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Chemotherapy has been used for almost a century to kill cancer cells, but researchers from the Netherlands Cancer Institute have discovered a new way in which cancer cells die due to the Schlafen11 gene. This finding could have implications for the treatment of cancer patients. The protein p53 is known to initiate cell suicide when cell DNA is damaged, but in over half of tumors, p53 no longer functions. This led the researchers to investigate why cancer cells without p53 still die when exposed to chemotherapy or radiation.

By selectively disabling genes in cells and administering chemotherapy, the researchers discovered a new pathway to cell death led by the gene Schlafen11 (SLFN11). In the event of DNA damage, SLFN11 shuts down the cell’s protein factories, called ribosomes, causing immense stress that leads to cell death. This new route to cell death entirely bypasses p53, providing insight into how cancer cells without functional p53 can still die in response to DNA damage. The researchers found that the SLFN11 gene is often inactive in tumors of patients who do not respond to chemotherapy, linking its inactivity to cancer survival.

The discovery of this new pathway to cell death raises many new research questions and could have implications for cancer treatments. Questions remain about where and when this pathway occurs in patients, how it affects immunotherapy and chemotherapy, and whether it impacts the side effects of cancer therapy. Further investigation into these questions will be necessary to fully understand the potential implications of this finding for cancer treatments. The study was conducted on lab-grown cancer cells, and further research is needed to determine the significance of this pathway in actual patients.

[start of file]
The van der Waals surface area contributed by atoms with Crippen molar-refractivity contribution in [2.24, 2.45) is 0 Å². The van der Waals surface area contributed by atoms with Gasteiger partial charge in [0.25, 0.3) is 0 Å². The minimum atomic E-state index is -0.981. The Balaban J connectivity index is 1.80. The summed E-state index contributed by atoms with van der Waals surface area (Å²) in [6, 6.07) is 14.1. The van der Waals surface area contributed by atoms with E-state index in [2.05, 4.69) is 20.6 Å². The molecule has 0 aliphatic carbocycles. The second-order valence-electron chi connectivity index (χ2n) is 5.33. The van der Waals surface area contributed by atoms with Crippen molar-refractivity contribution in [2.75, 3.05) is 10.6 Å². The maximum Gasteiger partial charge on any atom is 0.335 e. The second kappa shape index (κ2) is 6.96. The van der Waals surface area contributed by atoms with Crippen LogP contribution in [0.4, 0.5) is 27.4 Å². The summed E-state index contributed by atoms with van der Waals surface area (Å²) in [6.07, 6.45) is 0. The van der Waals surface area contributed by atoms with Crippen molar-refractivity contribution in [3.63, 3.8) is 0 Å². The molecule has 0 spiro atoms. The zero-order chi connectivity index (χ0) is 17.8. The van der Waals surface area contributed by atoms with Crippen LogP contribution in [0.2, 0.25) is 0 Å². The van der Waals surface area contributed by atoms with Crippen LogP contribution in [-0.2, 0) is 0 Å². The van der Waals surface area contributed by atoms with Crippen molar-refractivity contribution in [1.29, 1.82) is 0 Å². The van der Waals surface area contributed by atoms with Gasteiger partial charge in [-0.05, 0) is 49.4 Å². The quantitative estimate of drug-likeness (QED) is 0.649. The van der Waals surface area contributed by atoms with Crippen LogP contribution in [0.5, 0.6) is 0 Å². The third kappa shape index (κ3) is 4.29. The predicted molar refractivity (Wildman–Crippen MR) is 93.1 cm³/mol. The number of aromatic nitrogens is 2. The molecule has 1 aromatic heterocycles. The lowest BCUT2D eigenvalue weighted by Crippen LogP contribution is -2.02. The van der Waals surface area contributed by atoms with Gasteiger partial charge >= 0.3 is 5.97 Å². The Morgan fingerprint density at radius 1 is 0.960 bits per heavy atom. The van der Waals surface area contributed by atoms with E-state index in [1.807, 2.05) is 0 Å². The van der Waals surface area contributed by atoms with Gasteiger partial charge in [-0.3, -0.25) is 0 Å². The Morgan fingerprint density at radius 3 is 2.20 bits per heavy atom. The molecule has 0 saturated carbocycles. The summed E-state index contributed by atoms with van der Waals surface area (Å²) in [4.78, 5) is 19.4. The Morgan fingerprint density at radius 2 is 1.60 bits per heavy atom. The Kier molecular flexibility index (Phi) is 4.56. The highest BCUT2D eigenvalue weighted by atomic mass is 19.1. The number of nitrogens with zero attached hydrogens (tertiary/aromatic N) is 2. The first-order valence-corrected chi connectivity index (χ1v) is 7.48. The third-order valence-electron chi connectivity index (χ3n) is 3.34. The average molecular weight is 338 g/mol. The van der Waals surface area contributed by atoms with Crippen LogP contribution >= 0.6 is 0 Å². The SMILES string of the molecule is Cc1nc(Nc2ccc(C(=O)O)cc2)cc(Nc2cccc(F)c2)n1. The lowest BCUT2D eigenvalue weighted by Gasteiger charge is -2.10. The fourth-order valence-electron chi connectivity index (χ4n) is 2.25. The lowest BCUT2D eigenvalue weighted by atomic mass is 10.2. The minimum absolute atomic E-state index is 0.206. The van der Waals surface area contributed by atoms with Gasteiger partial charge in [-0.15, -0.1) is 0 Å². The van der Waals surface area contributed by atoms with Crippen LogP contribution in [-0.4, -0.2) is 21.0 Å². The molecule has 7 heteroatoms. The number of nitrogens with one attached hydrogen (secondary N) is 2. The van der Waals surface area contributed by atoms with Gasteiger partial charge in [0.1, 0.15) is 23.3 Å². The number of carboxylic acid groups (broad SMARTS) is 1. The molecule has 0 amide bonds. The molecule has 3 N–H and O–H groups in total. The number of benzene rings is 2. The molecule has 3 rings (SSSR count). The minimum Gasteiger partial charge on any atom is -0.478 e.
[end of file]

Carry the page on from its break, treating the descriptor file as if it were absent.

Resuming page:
Researcher Thijn Brummelkamp developed a method using haploid cells, which contain only one copy of each gene, to determine the roles of different genes in cell processes. This method has been used to unravel various crucial processes in disease, such as how cells produce lipids, how viruses enter human cells, and how cancer cells become resistant to therapies. Brummelkamp’s team has also identified proteins that regulate the immune system, which is relevant to cancer immunotherapy. This research was supported financially by organizations like the KWF Dutch Cancer Society, Oncode Institute, and Health Holland.

Overall, this groundbreaking research has uncovered a new pathway to cell death involving the SLFN11 gene, which could have significant implications for the treatment of cancer patients. Further investigation is needed to understand the full impact of this discovery on cancer therapy, including its effects on immunotherapy, chemotherapy, and side effects. The use of haploid cells to selectively disable genes has allowed researchers to make important discoveries in various disease processes, highlighting the importance of fundamental research in advancing our understanding of health and disease.

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